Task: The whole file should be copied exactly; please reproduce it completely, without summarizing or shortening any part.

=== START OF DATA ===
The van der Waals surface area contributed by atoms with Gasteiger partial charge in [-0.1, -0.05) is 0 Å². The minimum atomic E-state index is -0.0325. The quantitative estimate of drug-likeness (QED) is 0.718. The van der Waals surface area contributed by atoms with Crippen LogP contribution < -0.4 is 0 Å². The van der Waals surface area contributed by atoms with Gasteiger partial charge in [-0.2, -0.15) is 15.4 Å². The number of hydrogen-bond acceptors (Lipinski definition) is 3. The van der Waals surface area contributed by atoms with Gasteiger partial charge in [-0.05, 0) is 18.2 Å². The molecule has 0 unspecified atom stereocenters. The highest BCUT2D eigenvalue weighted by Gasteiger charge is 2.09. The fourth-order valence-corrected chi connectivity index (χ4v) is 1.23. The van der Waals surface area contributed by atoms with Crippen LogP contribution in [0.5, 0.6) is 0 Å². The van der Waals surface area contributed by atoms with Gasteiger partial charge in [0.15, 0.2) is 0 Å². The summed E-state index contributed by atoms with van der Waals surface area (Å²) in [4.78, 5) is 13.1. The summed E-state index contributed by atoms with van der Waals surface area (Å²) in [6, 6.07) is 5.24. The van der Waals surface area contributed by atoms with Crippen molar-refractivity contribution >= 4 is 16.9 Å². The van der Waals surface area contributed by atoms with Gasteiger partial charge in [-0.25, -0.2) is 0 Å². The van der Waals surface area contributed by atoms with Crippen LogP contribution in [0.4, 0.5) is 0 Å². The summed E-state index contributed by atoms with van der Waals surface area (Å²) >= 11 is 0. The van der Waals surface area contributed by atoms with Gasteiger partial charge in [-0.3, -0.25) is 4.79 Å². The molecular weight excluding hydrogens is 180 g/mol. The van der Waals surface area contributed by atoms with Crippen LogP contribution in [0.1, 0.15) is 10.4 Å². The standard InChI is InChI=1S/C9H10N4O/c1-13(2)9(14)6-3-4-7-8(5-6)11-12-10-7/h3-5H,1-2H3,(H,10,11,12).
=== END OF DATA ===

The van der Waals surface area contributed by atoms with Gasteiger partial charge in [-0.1, -0.05) is 0 Å². The minimum atomic E-state index is -0.0325. The quantitative estimate of drug-likeness (QED) is 0.718. The van der Waals surface area contributed by atoms with Crippen LogP contribution < -0.4 is 0 Å². The van der Waals surface area contributed by atoms with Gasteiger partial charge in [-0.2, -0.15) is 15.4 Å². The number of hydrogen-bond acceptors (Lipinski definition) is 3. The van der Waals surface area contributed by atoms with Gasteiger partial charge in [-0.05, 0) is 18.2 Å². The molecule has 0 unspecified atom stereocenters. The highest BCUT2D eigenvalue weighted by Gasteiger charge is 2.09. The fourth-order valence-corrected chi connectivity index (χ4v) is 1.23. The van der Waals surface area contributed by atoms with Crippen LogP contribution in [0.5, 0.6) is 0 Å². The van der Waals surface area contributed by atoms with Gasteiger partial charge in [0.15, 0.2) is 0 Å². The summed E-state index contributed by atoms with van der Waals surface area (Å²) in [4.78, 5) is 13.1. The summed E-state index contributed by atoms with van der Waals surface area (Å²) in [6, 6.07) is 5.24. The van der Waals surface area contributed by atoms with Crippen molar-refractivity contribution >= 4 is 16.9 Å². The van der Waals surface area contributed by atoms with Gasteiger partial charge in [-0.25, -0.2) is 0 Å². The van der Waals surface area contributed by atoms with Crippen LogP contribution in [0.4, 0.5) is 0 Å². The summed E-state index contributed by atoms with van der Waals surface area (Å²) >= 11 is 0. The van der Waals surface area contributed by atoms with Gasteiger partial charge in [-0.3, -0.25) is 4.79 Å². The molecular weight excluding hydrogens is 180 g/mol. The van der Waals surface area contributed by atoms with Crippen LogP contribution in [0.1, 0.15) is 10.4 Å². The standard InChI is InChI=1S/C9H10N4O/c1-13(2)9(14)6-3-4-7-8(5-6)11-12-10-7/h3-5H,1-2H3,(H,10,11,12).